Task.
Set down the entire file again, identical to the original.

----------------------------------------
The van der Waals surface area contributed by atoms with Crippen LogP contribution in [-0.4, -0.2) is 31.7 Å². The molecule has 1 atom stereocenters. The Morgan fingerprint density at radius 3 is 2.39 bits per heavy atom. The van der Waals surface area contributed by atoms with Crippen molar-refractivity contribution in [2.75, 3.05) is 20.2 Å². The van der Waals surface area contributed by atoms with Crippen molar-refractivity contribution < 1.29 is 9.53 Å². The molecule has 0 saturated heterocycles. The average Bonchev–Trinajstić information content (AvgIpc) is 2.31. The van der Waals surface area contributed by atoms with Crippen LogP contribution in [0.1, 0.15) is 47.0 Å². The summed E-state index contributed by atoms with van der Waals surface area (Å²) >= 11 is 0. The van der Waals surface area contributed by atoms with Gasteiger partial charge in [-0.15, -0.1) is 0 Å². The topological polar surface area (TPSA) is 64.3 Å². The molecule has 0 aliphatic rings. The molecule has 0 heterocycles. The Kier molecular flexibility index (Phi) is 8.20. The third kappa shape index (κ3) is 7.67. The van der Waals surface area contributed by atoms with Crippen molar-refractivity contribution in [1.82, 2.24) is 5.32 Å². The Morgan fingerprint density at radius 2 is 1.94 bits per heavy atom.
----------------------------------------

The van der Waals surface area contributed by atoms with Crippen LogP contribution in [-0.4, -0.2) is 31.7 Å². The molecule has 1 atom stereocenters. The Morgan fingerprint density at radius 3 is 2.39 bits per heavy atom. The van der Waals surface area contributed by atoms with Crippen molar-refractivity contribution in [2.75, 3.05) is 20.2 Å². The van der Waals surface area contributed by atoms with Crippen molar-refractivity contribution < 1.29 is 9.53 Å². The molecule has 0 saturated heterocycles. The average Bonchev–Trinajstić information content (AvgIpc) is 2.31. The van der Waals surface area contributed by atoms with Crippen LogP contribution in [0.1, 0.15) is 47.0 Å². The summed E-state index contributed by atoms with van der Waals surface area (Å²) >= 11 is 0. The van der Waals surface area contributed by atoms with Gasteiger partial charge in [-0.15, -0.1) is 0 Å². The topological polar surface area (TPSA) is 64.3 Å². The molecule has 0 aliphatic rings. The molecule has 0 heterocycles. The Kier molecular flexibility index (Phi) is 8.20. The third kappa shape index (κ3) is 7.67. The van der Waals surface area contributed by atoms with Crippen molar-refractivity contribution in [1.82, 2.24) is 5.32 Å². The Morgan fingerprint density at radius 2 is 1.94 bits per heavy atom.